Progressive Revival

I haven’t been very well lately and took time off from writing and teaching. But last night — on the anniversary of 9/11 and as part of Unity Worldwide’s World Day of Prayer — I started my fall teaching season with a one-night Dharma Talk at the Unity Church’s Temple on the Plaza in Kansas City. It was a keynote speech to kick off their city’s Buddhist Awareness Week. The mayor and a retired congresswoman were there, and came to meet me afterwards during the book signing.  

This made me thing about having a series of local events or even a national event under the name”Buddhist Peace Awareness Week.” We would get together in numerous locations, stand up and have our peaceful voices heard by Sitting Down for Peace in our Time. We would represent  reconciliation, nonviolence and the co-creation of a saner and safer future for our children, the environment, and future generations.

We face critical times in our country. Inflammatory words and slogans promising instant relief without sacrifice and hard work are not going to do it. Character attacks and slurs are not going to do it. Let’s honor our core values from the earliest days of our country,  “Don’t tread on me,”recognizing the value of the individual and continuing with the beliefs that everyone has to pull their weight and do their share, including the taxes that pay for the common good.  Help your neighbor when you can. All those barns from Maine to Texas were raised by helping each other and live and let live. If we don’t pull together, we’ll be pulled apart.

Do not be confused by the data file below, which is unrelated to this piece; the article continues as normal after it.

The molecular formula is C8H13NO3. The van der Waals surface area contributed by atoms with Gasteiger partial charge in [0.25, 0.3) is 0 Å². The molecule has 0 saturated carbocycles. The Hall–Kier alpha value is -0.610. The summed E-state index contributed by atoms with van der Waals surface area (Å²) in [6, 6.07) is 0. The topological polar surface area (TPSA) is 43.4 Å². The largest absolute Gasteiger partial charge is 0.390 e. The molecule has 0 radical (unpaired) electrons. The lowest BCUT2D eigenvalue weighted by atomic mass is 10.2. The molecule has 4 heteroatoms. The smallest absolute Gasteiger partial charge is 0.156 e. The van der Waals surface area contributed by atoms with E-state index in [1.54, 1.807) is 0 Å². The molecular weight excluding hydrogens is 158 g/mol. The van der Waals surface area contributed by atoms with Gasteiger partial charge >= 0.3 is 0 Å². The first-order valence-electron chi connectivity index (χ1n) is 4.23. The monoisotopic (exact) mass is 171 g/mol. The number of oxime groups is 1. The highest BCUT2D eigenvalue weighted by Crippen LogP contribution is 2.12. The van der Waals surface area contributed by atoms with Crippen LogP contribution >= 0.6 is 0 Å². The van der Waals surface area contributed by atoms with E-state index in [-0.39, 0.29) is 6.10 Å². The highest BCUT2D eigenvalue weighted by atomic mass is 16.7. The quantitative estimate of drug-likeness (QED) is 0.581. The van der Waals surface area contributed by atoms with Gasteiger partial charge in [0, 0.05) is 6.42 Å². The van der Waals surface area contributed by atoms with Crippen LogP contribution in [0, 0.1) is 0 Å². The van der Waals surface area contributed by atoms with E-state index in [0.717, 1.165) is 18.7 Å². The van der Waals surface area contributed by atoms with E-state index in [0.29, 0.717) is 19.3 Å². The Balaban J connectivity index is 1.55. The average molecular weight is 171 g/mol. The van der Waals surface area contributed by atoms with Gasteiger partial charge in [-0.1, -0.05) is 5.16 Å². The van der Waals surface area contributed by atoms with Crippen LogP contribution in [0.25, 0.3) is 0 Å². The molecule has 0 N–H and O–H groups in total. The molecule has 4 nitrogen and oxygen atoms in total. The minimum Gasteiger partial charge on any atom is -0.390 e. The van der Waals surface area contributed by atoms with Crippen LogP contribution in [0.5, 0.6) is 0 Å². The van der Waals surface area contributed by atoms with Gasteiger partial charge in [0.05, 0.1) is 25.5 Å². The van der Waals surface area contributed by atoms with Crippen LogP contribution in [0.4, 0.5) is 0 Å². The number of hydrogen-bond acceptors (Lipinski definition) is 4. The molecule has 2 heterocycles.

I believe that universal health care is far more important than the anachronistic right to bear arms in order to protect our homes and our families in today’s postmodern world. We Americans simply no longer live in frontier cabins surrounded by wild animals and tribesmen. The Founders of our country believed people should be free to worship and believe any way they like and I agree. I often wonder: who among us today can think for themselves, reflect carefully upon things, and not be overly influenced by mere buzzwords and button-pushing sound bites? And where is this significant civilizing skill, so necessary for any democracy to function effectively, even being taught?

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